From the reader mailbag:
You’ve mentioned in your book and on your blog that “energy level” is important when it comes to studying. This is certainly true. Can you give more details about how different things affect energy level? I am really curious. My own main observation is that alcohol is bad. I like to “have fun,” and that’s what I did last night. But today I have to pay the price: I’m sitting in the library, unable to get started on a paper I need to write.
Alcohol is bad? Blasphemy! But you’re on to something about the drinking. You have to be strategic. If you need to work the next day, don’t rage. If you need to rage, get your hard work done first. Eating habits, of course, also play a big role in maintaining high energy levels. I’m no expert here, but here are a few simple things that work for me:
- Don’t skip meals.
- Eat only real food (i.e., things your great grandmother would recognize).
- Avoid processed food (i.e., white flour, sugar, anything with more than five ingredients).
- For lunch and dinner try to fill half the plate with plants.
- Drink lots of water.
- Exercise. Even if only briefly and in your room.
And of course, at least one day a week, ignore all of this so you don’t go crazy with nacho-lust. (Note: much of this advice came from two influential books: In Defense of Eating and The Power of Full Engagement. Check them out.)
From the reader mailbag:
My econometrics class has a reputation for being the one undergraduate econ course you simply “grin and bear”: the problem sets are rarely helpful and the grading on tests is all or nothing (no partial credit). What are your suggestions on succeeding in a seemingly impossible course?
Hard is relative. To a math major, econometrics would seem like any other upper-level math course. Because of the subject matter, however, it sounds like many non-math types take the course. They are not used to the study style that works in this context and, instead, attempt the standard cram strategy — which will fail. Soon it develops the reputation of being “impossible.”
So how do you study for tricky math-style courses? Your need to be able to reproduce, from scratch, the proofs (or solutions) to basically every major sample problem reviewed in class and on the problem sets. Not just reproduce, but really understand what you’re doing. You can’t do this the night before. You have to attempt to keep up with the material as it’s presented, using office hours and asking questions to fill in gaps in your knowledge. That’s the hard part about math. Unlike an English essay, remembering a little bit from a frantic night before skim-job doesn’t help. You either really understand how something works or you don’t. So make sure you are understanding as the course proceeds.
If possible, befriend a math nerd in the class. He’ll know what’s up.
From the reader mailbag:
Have you ever encountered a student who had a rough start in his first year, but later on in his final three years became better: earning good grades, for example, or getting involved in interesting research opportunities?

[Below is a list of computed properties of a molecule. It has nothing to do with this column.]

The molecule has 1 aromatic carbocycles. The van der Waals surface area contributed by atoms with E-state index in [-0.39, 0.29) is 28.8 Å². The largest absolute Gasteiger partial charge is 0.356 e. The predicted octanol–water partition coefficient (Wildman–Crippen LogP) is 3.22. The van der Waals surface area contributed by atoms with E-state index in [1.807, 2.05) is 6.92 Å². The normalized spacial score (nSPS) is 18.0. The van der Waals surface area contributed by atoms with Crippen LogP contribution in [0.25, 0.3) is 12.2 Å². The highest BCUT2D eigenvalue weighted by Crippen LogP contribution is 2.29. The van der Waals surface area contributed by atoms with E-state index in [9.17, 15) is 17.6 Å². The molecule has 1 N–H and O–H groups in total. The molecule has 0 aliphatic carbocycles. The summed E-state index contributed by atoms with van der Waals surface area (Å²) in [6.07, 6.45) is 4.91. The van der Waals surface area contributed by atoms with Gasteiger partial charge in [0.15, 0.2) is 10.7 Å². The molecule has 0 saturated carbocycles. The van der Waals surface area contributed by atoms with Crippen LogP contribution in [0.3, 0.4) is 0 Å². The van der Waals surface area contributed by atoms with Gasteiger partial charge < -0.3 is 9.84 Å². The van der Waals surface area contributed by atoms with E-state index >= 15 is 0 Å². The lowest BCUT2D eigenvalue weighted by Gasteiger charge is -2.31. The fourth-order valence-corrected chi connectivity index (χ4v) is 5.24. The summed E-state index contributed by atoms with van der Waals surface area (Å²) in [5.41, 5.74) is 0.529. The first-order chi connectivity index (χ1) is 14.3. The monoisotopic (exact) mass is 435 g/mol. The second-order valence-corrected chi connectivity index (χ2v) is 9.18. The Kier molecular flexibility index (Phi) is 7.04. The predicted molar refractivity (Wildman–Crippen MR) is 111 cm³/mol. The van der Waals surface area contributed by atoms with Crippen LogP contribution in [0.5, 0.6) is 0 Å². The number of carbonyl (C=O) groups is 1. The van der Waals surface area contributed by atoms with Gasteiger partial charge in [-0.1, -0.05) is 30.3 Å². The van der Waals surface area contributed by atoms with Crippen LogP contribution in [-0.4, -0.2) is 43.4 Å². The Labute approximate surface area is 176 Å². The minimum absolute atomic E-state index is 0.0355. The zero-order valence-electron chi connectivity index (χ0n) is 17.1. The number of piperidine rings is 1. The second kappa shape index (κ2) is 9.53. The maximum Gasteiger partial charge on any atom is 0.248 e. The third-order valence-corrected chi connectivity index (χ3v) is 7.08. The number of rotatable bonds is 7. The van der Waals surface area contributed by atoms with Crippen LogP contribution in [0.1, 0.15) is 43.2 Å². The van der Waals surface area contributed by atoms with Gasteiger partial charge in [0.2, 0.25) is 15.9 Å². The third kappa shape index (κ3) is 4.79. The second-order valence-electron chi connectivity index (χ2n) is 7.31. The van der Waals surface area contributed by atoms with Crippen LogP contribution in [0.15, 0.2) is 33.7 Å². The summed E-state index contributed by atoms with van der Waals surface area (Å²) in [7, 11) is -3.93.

Absolutely. One of the Rhodes Scholars I know best, for example, did poorly in freshman year calculus. By the time she graduated, however, she had published some interesting mathematics research and — talk about poetic justice — even co-authored a chapter with her professor for a calculus textbook.
Another example: I had a non-exceptional first year. I had good grades but not the type that would turn heads. All of my free time was devoted to crew. Either training or partying with my teammates. By my sophomore year, I had to leave the crew team due to a heart condition. With a lot of free time to fill I began to clean-up my study habits and take on some more interesting extra-extracurriculars, including, notably, writing and undergraduate research. The rest is history.
In other words: now is a perfect time to start planning some big moves.
7 thoughts on “Q & A: Strategic Drinking, Mission Impossible, and the Tale of the Rhodes Scholar Who Failed Freshman Calculus”
Comment about the last reader’s question:
I am just a freshman this year but I’ve noticed a drastic change since high school.
And the thing that matters about college, or anything, is what you become because of college. If you started as a slacker but ended as a hard worker, you are still a hard worker. The fact that you were a slacker is now irrelevant.
How did you get into undergrad research, like how did you get a job, did you apply for a post?, or were appointed by a Prof?
I applied for an undergraduate research grant. Looking for an existing program is the best way to start. If no such programs exist, talk to the professor you know best about what types of opportunities are available in your department for undergraduates, and how you might go about finding them.
Some schools even have specific programs that are called ROP [Research Opportunity Program]. They are usually full year research programs that are done with any Professor willing to participate.
I had a question about the perceived math hard-type courses. My Calculus class, although supposed to be organized in a way to make it easy for Biologists; the tests tend to be of a higher math course.
My question would then be, along with fully understanding and being able to replicate the proofs/solutions to class questions, would it be also wise to do questions from textbooks of stronger Calculus courses, or is this somewhat a waste of time if the material is completely understood?
Probably a waste of time. Especially if the problems are on topics not covered in your original class. On the other hand, if you’re hurting to find a good sample problem for a given technique, and think you can shake one loose from another text, well, that might be useful.